The British Album is the fourth production by the do.gma chamber orchestra, and this project by the eighteen musicians comes with a special treat: Michael Nyman, who has composed music for many films by Peter Greenaway, has dedicated a new work to the ensemble. It is entitled “When Ingrid Met Capa” and thematizes the liaison between Ingrid Bergmann and the photographer Robert Capa, whose picture of a falling soldier became the iconic image of the Spanish Civil War. Minimalistic, often motoric motifs characterize this work, and the do.gma chamber orchestra wonderfully captures its compelling groove – of course while respecting Nyman’s personal commitment to writing “nothing but beautiful music.”
“In Nomine (after Purcell)” by Gavin Bryars explores an entirely different world. Purcell’s original was composed for a gamba consort, and this version for string orchestra develops the archaic appeal of the absolutely meditative atmosphere arising from its relation to Purcell’s fantasia. The title of Lennox Berkeley’s “Antiphon” also immediately points to old models. Gregorian chant from the Antiphonale Romanum appears in complete form first in the second movement and then is varied; already in the first movement, however, it is subliminally present. Berkeley learned the craft of composition from Nadia Boulanger and was on friendly terms with Ravel and Poulenc and later with Benjamin Britten.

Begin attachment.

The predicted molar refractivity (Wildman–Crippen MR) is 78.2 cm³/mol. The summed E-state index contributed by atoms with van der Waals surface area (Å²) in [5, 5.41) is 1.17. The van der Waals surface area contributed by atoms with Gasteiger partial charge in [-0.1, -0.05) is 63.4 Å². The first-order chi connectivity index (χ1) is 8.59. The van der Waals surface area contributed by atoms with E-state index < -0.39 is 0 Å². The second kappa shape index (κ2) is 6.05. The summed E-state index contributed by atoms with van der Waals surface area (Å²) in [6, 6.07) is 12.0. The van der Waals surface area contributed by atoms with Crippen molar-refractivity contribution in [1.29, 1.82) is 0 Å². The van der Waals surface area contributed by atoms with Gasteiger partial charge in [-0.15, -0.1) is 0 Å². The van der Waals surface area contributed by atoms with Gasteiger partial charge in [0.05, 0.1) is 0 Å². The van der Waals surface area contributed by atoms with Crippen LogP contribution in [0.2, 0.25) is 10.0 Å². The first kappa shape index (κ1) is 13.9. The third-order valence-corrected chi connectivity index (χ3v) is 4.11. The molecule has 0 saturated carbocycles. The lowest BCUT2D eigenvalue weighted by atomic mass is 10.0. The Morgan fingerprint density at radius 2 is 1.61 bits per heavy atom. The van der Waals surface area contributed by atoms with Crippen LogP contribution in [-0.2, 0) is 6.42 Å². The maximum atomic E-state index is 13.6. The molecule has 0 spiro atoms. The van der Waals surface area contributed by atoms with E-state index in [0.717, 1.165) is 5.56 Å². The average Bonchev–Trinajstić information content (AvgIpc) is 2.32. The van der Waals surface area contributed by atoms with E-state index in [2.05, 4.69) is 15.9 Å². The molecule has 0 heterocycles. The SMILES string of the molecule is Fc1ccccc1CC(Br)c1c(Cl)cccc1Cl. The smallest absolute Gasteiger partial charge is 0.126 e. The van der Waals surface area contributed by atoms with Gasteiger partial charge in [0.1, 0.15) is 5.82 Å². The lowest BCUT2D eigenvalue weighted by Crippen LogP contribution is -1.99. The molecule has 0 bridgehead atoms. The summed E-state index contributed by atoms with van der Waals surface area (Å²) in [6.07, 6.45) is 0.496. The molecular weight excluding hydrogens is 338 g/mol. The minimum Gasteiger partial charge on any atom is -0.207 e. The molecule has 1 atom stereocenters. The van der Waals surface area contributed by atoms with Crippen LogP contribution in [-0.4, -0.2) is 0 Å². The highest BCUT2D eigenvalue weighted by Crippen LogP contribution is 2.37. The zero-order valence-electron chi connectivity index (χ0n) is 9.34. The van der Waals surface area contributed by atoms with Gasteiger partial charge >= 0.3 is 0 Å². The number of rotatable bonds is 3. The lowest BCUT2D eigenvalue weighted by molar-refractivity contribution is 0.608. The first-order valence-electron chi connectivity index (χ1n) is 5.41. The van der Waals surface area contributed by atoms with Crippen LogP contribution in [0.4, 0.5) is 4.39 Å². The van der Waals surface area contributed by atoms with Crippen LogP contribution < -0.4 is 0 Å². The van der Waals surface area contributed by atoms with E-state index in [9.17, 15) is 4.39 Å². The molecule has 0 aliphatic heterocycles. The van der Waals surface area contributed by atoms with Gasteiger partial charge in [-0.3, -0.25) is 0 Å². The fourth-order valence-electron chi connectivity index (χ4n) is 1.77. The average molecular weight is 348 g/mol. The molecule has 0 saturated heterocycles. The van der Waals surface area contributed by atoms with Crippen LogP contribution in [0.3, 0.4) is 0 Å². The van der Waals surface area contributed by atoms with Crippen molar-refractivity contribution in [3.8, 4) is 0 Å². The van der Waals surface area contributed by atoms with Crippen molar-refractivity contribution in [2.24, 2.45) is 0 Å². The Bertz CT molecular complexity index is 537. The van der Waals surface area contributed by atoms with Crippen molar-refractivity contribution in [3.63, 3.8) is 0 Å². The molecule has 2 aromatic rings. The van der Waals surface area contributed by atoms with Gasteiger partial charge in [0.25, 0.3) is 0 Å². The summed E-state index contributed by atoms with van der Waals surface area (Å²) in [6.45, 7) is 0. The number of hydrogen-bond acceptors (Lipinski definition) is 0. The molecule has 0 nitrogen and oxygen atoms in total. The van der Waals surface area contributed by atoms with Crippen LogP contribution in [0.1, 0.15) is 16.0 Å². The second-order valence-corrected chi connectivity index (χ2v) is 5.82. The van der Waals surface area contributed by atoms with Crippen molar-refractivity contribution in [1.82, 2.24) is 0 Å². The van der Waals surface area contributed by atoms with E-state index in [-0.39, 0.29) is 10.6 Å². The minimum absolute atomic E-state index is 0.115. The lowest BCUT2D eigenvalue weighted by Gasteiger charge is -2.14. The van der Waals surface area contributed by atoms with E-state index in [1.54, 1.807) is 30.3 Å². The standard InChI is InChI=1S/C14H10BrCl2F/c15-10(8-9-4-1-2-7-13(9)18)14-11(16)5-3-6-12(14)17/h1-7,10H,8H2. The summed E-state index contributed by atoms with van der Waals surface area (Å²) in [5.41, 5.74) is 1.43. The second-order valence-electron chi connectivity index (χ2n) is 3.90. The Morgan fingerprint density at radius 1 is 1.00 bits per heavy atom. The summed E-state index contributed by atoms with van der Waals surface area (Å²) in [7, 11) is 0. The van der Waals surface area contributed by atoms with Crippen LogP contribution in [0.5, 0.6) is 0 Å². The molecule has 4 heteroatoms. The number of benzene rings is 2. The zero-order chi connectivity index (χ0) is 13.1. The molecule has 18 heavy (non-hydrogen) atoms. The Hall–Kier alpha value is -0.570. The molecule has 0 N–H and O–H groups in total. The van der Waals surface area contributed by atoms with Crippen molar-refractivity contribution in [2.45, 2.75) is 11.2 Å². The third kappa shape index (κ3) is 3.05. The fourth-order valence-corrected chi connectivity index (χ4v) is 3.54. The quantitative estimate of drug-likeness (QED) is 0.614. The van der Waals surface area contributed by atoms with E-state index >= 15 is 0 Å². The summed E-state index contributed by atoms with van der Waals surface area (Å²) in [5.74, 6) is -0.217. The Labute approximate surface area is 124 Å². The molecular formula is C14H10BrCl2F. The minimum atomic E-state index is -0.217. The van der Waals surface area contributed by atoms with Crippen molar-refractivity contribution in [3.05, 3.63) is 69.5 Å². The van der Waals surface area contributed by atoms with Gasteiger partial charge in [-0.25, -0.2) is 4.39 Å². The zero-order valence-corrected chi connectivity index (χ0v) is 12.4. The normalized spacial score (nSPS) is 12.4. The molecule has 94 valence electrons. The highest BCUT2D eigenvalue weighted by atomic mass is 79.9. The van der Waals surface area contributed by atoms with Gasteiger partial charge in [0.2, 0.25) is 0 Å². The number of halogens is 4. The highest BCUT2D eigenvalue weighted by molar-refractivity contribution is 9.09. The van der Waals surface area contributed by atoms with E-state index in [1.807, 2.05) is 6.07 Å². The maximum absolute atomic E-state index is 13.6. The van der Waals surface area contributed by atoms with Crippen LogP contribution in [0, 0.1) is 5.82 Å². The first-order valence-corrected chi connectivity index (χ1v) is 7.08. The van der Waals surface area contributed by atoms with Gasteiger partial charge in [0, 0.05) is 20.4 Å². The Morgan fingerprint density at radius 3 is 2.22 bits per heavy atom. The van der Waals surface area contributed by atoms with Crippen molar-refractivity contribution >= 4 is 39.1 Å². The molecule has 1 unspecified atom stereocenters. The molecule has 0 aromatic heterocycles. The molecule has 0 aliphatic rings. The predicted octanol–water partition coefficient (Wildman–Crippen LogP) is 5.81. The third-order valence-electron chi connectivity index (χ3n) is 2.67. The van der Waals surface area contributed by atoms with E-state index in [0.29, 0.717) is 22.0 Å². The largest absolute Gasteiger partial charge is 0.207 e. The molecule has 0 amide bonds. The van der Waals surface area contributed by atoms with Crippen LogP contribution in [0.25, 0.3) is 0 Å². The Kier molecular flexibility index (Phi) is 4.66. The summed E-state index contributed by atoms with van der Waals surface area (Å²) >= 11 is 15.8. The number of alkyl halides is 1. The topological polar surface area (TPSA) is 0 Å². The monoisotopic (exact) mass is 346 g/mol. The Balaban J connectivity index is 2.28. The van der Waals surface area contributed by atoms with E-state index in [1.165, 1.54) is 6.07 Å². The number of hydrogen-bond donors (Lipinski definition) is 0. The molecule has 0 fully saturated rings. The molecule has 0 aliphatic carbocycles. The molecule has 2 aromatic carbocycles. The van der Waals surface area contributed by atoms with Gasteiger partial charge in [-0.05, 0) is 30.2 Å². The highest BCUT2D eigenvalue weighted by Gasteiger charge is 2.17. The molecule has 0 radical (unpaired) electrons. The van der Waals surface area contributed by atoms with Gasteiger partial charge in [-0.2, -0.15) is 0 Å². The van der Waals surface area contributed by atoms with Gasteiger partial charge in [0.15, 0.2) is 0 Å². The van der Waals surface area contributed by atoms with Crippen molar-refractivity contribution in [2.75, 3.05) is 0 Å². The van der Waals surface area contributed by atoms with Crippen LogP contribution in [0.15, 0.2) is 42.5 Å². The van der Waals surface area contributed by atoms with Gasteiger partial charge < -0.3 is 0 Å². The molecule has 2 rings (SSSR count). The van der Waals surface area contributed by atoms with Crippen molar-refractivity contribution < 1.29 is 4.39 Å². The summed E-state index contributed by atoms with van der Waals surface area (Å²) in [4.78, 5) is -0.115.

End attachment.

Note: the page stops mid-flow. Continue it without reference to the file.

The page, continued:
Mentioning Benjamin Britten, his “classic” for string orchestra is also a must here. Unlike what its title might suggest, the “Simple Symphony” is anything but simple. The do.gma chamber orchestra pulls off a genuinely exciting performance of this bestseller, with its fresh approach to the “Boisterous Bourrée” enthusing the listener from the very start. It is astonishing what dynamic potential is contained in the “Playful Pizzicato”! And the sorrowful beauty of the “Sentimental Sarabande” brings tears to our eyes. How fine it is that a genuinely rousing finale then follows in the “Frolicsome Finale”!
This high-resolution Super Audio CD makes for the finest listening pleasure – of course genuinely in 3-D multichannel sound of the 2+2+2-recording, guaranteed to make audiophile hearts beat faster.